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File Early to Reduce Delays

It is commonly known that once significant weather begins to impact the National Airspace System (NAS), air traffic delays are going to follow close behind. What is not commonly known is that operators can help mitigate the effects of those delays.

Perhaps the simplest and most effective way for operators to do this is to make sure that their flight plans are filed well in advance. As the Federal Aviation Administration (FAA) develops more air traffic control (ATC) tools to minimize delays, the need for flightcrews to file timely and accurate flight plans is becoming more important.

Two of the most common forms of traffic management initiatives (TMIs) used by ATC are ground delay programs (GDPs) and airspace flow programs (AFPs). Both of these TMIs are now being run in what is called Unified Delay Program (UDP) mode. In UDP mode, flight plans that appear in the FAA’s Traffic Flow Management System (TFMS) after the program has been initiated, referred to by FAA as “latefilers“ or “pop-ups,“ are likely to be assigned additional delays over those that were in the system earlier (referred to as “known demand“). These additional delays can be excessive, depending on the specifics of the program.

FAA traffic management specialists monitor the volume of traffic to specific airports throughout the day. These specialists rely on having accurate data in order to make decisions regarding what TMIs to use and what parameters to set. This is another reason why having “known demand“ is so important.

Due to the need for flights to show up as “known demand,“ the flight planning practices utilized by business aircraft operators are becoming increasingly important. For some fractional and charter operators, this is not usually an issue, since many of these operators have schedulers/dispatchers filing their flight plans well in advance and actively monitoring their flights.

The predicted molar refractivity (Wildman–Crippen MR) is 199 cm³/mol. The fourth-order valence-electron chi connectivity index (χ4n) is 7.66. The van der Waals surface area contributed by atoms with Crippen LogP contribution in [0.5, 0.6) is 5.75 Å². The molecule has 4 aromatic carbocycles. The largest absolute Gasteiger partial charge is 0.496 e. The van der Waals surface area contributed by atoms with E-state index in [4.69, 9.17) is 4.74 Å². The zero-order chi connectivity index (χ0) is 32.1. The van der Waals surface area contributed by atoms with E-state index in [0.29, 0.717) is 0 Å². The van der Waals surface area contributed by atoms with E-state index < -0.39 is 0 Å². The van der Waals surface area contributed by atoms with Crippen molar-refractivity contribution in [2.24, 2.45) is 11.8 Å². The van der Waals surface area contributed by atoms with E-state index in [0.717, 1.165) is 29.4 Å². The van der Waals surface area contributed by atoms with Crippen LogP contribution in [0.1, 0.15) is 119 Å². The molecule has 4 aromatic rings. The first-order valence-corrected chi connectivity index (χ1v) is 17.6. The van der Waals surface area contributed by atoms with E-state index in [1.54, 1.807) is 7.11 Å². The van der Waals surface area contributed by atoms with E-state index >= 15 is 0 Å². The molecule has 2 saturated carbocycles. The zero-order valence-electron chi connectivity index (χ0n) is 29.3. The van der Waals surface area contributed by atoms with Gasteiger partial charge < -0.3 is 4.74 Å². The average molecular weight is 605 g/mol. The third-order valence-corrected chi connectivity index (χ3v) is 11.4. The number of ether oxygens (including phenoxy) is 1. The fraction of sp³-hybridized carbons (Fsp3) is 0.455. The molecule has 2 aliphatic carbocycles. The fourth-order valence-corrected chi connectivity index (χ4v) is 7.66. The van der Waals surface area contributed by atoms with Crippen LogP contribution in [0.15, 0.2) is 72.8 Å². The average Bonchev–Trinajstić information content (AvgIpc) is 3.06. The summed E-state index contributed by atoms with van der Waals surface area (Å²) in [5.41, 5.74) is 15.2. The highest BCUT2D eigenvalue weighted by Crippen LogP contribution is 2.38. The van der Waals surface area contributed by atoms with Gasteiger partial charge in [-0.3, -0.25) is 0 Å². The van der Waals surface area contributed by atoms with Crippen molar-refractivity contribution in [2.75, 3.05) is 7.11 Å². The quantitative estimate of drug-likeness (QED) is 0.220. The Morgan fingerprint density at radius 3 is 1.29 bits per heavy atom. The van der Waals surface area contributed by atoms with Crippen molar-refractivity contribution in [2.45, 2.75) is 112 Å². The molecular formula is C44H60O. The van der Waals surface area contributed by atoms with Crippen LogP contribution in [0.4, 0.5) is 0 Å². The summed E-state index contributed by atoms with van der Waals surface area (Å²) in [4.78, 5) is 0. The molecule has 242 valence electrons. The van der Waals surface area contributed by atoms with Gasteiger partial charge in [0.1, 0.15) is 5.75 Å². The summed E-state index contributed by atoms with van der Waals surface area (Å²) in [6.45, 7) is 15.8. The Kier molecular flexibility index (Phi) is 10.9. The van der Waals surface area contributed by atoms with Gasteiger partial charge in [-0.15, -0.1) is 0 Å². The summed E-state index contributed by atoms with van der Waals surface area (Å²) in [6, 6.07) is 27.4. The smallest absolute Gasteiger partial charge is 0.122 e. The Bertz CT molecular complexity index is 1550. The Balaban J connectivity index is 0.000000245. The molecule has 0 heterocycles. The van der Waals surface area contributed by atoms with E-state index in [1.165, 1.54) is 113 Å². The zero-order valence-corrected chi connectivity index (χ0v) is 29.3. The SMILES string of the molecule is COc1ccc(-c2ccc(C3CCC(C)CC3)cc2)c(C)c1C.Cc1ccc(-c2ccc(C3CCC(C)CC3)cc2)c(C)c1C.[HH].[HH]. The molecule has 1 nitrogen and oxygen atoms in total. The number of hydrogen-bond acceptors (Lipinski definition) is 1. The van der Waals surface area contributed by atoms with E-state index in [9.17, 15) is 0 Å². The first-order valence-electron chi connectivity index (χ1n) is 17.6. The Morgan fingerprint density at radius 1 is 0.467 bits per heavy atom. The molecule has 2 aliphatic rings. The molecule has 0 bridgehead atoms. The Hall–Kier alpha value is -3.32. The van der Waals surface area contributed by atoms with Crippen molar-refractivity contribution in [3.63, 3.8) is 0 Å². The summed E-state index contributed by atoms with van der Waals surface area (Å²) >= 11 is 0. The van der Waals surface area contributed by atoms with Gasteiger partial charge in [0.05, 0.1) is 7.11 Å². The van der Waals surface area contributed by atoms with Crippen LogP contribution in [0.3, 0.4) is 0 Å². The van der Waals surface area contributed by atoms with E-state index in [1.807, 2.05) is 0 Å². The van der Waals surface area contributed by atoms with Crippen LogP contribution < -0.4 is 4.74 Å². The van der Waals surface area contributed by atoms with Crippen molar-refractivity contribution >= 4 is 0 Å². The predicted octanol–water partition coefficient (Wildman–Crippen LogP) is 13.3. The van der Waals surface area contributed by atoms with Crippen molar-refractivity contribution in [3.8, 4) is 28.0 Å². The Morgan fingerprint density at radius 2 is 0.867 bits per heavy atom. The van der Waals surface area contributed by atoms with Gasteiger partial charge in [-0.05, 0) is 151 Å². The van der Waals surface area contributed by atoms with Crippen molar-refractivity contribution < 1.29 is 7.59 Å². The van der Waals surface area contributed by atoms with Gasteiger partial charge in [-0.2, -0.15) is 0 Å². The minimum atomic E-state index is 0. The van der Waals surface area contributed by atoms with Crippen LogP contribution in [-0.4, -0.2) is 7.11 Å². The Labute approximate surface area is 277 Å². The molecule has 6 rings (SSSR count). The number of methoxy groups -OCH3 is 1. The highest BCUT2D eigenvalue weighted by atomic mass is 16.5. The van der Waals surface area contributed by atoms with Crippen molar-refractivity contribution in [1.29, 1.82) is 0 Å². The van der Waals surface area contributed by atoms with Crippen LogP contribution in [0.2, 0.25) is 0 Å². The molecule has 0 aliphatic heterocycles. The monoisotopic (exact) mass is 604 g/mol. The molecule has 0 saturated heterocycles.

The problem is more common when pilots file the flight plans themselves. In many cases, flightcrews are distracted by other pre-flight responsibilities, and might not think about filing their flight plans until two or three hours before the flight. If flightcrews can develop the habit of filing their flight plans the night before, they can, in many cases, dramatically reduce delays associated with TMIs.

In many cases, trips are truly last-minute in nature, and the flight plan must be filed at a moment’s notice. In these instances, the goal of NBAA’s General Aviation (GA) Desk is to ensure that the delay penalty is minimized. GA Desk specialists, who are located at the FAA’s Air Traffic Control System Command Center, monitor TMIs as they are implemented to ensure that reasonable accommodation can be made for these flights through the use of reserve slots. The GA Desk staff makes sure that the correct reserve-slot factor is issued with the TMI, but these are still issued on a first-come, first-served basis for pop-up flights.